Weak signals or willful failure to perceive them?

The following is a speech I gave at this years World Economic Forum in Davos, Switzerland. The theme for this years Davos was “Resilient Dynamism” and I thought it worked well with the topic “Weak Signals” that I was about to discuss.

Actually, in a perfect world, the following was supposed to be the speech I was supposed to give, however, I wasn’t allowed to use notes or a teleprompter, so the actual presentation turned out to be what I remembered of the text below:

Reducing loss from natural disasters – Weak signals or willful failure to perceive them?

I’d like to challenge the proposition that the notion of “weak signals” assumes that the signal which predicts an event is “weak.” Because recent experience has shown me that the real weakness is our willful collective failure to perceive signals that become blindingly obvious in hindsight aka “The Neon Swan”.

Recently, I’ve spent a lot of time reflecting on the causes of Japan’s nuclear power plant accident. In fact, I was closely involved in the accident investigation commissioned by Japan’s national legislature. The Fukushima accident is profoundly disturbing… not simply because 250,000 residents will not be able to return for decades to an area the size of Luxembourg. It’s disturbing because it forces us to ask…

… If the Japanese, with their legendary engineering prowess and their diligent adherence to process, can’t be relied on to run a nuclear power plant… then who can?

The plant’s operator tried to maintain that the “signals were weak” – that the tsunami exceeded all their models. But there are written records of massive tsunami on that coast as far back as Europe’s Dark Ages. So how could some of the world’s brightest engineers imagine it was OK to put back-up generators in a floodable basement?

Why did no one speak up?

In certain respects, Japanese culture was the culprit. As mentioned in the final report: “our reflexive obedience; our reluctance to question authority; our devotion to ‘sticking with the program’; our groupism; and our insularity.”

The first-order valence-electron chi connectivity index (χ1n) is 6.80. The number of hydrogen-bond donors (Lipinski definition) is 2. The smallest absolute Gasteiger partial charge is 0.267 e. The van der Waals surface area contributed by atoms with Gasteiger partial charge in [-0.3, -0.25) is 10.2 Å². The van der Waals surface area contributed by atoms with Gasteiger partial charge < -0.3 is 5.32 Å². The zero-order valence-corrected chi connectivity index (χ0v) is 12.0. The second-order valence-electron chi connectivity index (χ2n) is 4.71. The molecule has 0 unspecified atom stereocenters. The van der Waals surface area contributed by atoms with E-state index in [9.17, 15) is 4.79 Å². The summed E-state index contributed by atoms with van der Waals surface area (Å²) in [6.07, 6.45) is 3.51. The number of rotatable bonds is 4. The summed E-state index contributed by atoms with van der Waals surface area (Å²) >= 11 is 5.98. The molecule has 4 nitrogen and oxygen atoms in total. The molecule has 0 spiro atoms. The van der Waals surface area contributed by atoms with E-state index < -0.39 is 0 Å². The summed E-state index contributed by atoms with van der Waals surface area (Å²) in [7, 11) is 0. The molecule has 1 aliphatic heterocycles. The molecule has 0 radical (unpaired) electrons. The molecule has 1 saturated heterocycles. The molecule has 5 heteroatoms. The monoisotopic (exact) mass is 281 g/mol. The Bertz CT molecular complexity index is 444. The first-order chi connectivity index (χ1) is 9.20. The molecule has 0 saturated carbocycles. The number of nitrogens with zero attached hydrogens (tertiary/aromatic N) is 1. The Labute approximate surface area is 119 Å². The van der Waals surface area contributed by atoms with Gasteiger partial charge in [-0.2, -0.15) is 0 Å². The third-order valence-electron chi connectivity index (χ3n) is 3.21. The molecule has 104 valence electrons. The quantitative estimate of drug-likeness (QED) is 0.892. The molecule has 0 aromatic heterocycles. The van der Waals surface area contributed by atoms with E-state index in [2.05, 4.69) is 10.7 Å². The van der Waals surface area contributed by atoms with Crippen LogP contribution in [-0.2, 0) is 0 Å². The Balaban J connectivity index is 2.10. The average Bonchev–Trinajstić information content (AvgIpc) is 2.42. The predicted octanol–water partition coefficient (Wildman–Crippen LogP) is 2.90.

I’m actually doing research into “groupthink” and I don’t think Japan can claim copyright on all those traits. Japanese may take them to the limit, but they are universal.

After almost every disaster, no matter where, newspaper readers with the benefit of hindsight shake their heads and ask, “Anyone could’ve spotted that; how could they have been so stupid?.”

I think the answer lies in the word anyone.

As individuals, we have highly evolved (and continue to learn) senses that allow us to perceive danger: for example, the pain your finger instantly reports to your brain when you stick it in a flame. Or the gag reflex that alerts you when you swallow sour milk.

Unfortunately, in groups and groupthink, we tend to lose this ability to perceive vital signals. And I think it’s fair to say, the larger the group becomes, the more perception we lose.

There are several key mechanisms to this.

One is the tendency of groups to seek homogeneity as they expand. It’s why companies usually want to hire like-minded people… people who will fit in… people who share the same perspective.

In effect, what you have is a willful effort to filter out divergent views and perspectives. So you end up with 20,000 people who can’t even spot obvious signals because they share a single set of eyes and ears.